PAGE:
Plea for Annapolis coffeehouse begins in verse ANNAPOLIS/SOUTH COUNTY--Davidsonville * Edgewater * Shady Side * Deale

February 23, 1993|By JoAnna Daemmrich | JoAnna Daemmrich,Staff Writer

The woman in black with long blond hair stepped to the microphone a little nervously last night and read her poem.

The poet was in an unfamiliar setting, the Annapolis City Council chambers, instead of a bohemian cafe. But Darlene Pisani, a banker by day who moonlights as a free-lance writer, presented her poem, all about coffee, as testimony. In support of a proposed coffeehouse, of course.

Last night, the cafe culture crashed Annapolis City Hall, which is rarely a place of poetry.

More than a dozen young Annapolitans, many dressed in black tights, tunics or leather jackets, came to testify before the City Council on behalf of what would be the city's first coffeehouse, The Moon.

Gavin Buckley, a waiter at the Middleton Tavern, and two of his friends, Dennis Boyd and Edward Howlin, want to open a small coffeehouse with an international flavor at Prince George and Randall streets.

In a coup, they have enlisted the support of downtown business owners and residents, who frequently clash over such proposals. No one testified against the planned coffeehouse.

The prospective owners plan to offer international newspapers and magazines, espresso, fresh pastries and a facsimile service. In warm weather, customers would be able to sit at tables in a bricked-in courtyard adjacent to the shop, which would seat 34 inside and 34 outside.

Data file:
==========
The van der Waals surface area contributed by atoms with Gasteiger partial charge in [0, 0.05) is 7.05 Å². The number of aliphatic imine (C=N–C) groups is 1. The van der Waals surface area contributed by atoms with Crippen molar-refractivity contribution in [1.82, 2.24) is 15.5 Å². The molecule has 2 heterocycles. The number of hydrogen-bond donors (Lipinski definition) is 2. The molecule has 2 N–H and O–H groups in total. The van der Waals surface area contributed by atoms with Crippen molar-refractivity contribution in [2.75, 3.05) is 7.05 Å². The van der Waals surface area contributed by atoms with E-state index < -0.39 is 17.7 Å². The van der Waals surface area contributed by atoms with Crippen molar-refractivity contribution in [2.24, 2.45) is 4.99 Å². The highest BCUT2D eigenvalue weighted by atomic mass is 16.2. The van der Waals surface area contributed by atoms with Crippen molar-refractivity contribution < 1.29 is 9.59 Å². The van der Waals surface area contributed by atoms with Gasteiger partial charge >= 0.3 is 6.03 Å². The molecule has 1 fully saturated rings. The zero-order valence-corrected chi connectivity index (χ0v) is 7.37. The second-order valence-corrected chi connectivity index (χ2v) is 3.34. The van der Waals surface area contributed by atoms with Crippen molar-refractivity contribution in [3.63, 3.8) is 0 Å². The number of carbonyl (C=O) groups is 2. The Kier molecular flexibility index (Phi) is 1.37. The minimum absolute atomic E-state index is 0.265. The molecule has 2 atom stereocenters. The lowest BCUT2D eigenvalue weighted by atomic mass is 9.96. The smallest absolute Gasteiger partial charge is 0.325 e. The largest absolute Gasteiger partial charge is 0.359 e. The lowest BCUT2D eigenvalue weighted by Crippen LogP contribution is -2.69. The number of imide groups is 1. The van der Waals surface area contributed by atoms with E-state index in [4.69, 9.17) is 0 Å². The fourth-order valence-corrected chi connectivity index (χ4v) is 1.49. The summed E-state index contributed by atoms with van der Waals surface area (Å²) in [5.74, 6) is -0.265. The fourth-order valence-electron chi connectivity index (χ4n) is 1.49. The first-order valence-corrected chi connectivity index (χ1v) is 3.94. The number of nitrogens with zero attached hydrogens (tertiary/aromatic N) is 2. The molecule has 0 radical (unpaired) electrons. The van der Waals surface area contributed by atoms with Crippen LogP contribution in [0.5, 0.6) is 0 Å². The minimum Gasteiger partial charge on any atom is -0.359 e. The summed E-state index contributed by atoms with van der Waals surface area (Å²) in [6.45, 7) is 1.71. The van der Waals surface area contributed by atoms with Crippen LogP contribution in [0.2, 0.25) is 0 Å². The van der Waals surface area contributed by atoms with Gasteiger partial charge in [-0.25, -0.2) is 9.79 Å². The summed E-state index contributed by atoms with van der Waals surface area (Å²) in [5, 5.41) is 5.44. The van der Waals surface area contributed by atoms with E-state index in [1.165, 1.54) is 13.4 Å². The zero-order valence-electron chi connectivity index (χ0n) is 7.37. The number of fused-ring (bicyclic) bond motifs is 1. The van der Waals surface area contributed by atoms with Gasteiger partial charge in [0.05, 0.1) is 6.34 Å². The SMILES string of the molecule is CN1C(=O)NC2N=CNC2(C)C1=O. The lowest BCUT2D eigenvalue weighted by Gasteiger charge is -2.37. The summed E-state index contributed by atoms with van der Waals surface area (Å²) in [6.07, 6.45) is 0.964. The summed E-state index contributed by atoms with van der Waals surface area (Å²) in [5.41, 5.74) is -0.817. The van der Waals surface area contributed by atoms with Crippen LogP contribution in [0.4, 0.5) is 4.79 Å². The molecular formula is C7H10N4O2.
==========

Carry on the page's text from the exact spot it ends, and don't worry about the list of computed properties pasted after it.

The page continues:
Musicians would play acoustical music, and writers will give readings.

The application by the three men is the first of several. City officials have received inquiries from 35 prospective coffeehouse owners in recent months.

"Annapolis will no longer be called a sleepy town," said City Administrator Michael Mallinoff. "With all our caffeine, we'll be up all night."

Annapolis residents in their 20s and 30s said last night that they support having a nonalcoholic alternative for entertainment. Some said they were looking forward to reading international magazines or that they support the recycling efforts the three men have promised. Others said they were bored with the bar scene.

"I will be glad to see a place open where I can relax and where I don't have the pressures of alcohol," said James "Jimbo" Gunning, 27, who told council members that he is a recovering alcoholic.

Melissa Keane, 25, held up two fingers a few inches apart and said, "I'm this close to moving out of Annapolis because there's nothing to do."

Alderman Carl O. Snowden, D-Ward 8, said he looked forward to the opening of a coffeehouse and promised to be a frequent patron.

The council will vote on the proposal March 8.

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